The Downfall of the Sonic Storybook Series

The long-running Sonic the Hedgehog video game series consists of dozens of games and spin-offs. Two of which take part in what is known as the Sonic Storybook Series. This spin-off series was made up of games on the Nintendo Wii that involved the iconic blue hedgehog being sucked into classic stories, like Arabian Nights and those of King Arthur and the Knights of the Round Table. The Sonic Storybook Series was supposed to continue on much longer than two games, but things seemed to not go as planned. Let’s take a look at what really happened with this short-lived spin-off series. 

The first in the series, Sonic and the Secret Rings, had Sonic sent into the world of Arabian Nights to take on an evil entity known as Erazor Djinn. Sonic travels through Arabian Nights to collect rings that grant magical powers so he can help to save this world. It was a fun and unique-enough premise, but the gameplay was a bit subpar. 

The biggest problem with the gameplay was that it was completely on-rails, meaning that Sonic ran in a straight path on his own with no button input required. The game partly played itself. The player would move Sonic left and right by tilting the Wii remote and attack by thrusting the remote after jumping with the “2” button. It overall played like an awkward version of Temple Run more than a platforming game like Sonic the Hedgehog is known for. These uncomfortable controls also led to Sonic getting stuck on the environmental elements and falling down pits far too often. Plus, the Wii remote wasn’t always as responsive as needed in some places. The game still did well enough, and was much more fun than the couple of Sonic games that came before it like 2006’s Sonic the Hedgehog. This led to the Storybook series to receive another entry, Sonic and the Black Knight.

Sonic and the Black Knight had Sonic travel to the medieval world of King Arthur in a similar fashion to his entering Arabian Nights. Once again, this game was on-rails. However, the controls felt much better and the graphics were more crisp. There were also some cool new elements added, like seeing Sonic the Hedgehog characters as Knights of the Round table with Knuckles being Gawain, Shadow being Lancelot, Silver being Galahad and so on. Sonic even wielded a sword in this game, which is still pretty cool. The boss fights were extremely memorable, as most of them were sword fights against the knights, and the music is surprisingly incredible. However, Sonic and the Black Knight didn’t do as well critically and didn’t sell very well. 

It seems that folks lost interest in the Sonic Storybook series once it became clear that each game would feel somewhat the same and all be on-rails. The second installment improved on the first game, but still suffered from the same flaws. Sonic and the Secret Rings was definitely a fun game, but future installments needed to move away from the gimmicky gameplay. Black Knight was almost the upgrade that was needed, but still missed the mark in the eyes of some. Plus, because both games take place in the worlds of storybooks rather than Sonic’s world, they don’t affect the established canon whatsoever, which could also cause fans to have less interest in them. Perhaps a third game could have provided the step in the right direction needed for the series to succeed, but it unfortunately came to an end after these two.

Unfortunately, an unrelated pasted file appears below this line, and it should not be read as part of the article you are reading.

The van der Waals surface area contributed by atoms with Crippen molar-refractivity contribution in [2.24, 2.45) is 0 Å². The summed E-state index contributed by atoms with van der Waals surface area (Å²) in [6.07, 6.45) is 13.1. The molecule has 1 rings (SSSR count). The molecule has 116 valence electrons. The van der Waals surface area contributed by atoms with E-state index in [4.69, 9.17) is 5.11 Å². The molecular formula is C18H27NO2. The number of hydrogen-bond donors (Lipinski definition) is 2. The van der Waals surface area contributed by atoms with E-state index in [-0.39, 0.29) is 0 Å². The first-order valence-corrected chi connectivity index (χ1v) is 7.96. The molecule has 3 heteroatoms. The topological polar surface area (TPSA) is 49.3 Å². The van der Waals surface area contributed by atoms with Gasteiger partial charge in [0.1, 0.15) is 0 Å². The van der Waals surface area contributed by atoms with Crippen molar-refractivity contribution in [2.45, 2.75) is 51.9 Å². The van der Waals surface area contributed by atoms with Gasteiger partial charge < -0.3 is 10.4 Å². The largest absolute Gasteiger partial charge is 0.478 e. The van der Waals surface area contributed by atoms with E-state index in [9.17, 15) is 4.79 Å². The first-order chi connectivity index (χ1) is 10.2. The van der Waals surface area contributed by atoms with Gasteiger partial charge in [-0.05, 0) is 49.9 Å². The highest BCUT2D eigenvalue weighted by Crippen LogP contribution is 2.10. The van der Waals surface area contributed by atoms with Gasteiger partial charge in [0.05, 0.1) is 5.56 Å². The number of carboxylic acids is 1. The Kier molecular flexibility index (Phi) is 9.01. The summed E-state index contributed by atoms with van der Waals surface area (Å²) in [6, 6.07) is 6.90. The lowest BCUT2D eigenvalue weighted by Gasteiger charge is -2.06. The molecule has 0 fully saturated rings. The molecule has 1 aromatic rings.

SEGA did have plans for a third game in the Storybook Series. They held a survey for fans to vote on which story world they’d like to see Sonic explore next, including haunted houses and the old west. However, nothing really came of it. SEGA ditched the Storybook Series concept and moved on. They had Sonic and the Secret Rings de-listed from retailers in 2010 following their decision to remove all Sonic the Hedgehog titles with sub-average critical scores in order to increase the value of the brand. It makes sense from a business perspective, but it’s sad for those who wanted to see the series grow and evolve. 

The Sonic Storybook Series was filled with cool ideas, terrific artwork, fantastic music, and some surprisingly fun boss fights, but it didn’t quite stick the landing that SEGA was looking for. Because of this, it seems that the Sonic Storybook Series is done for good. SEGA has clearly been focusing on moving forward with other different projects with their speedy blue mascot. 

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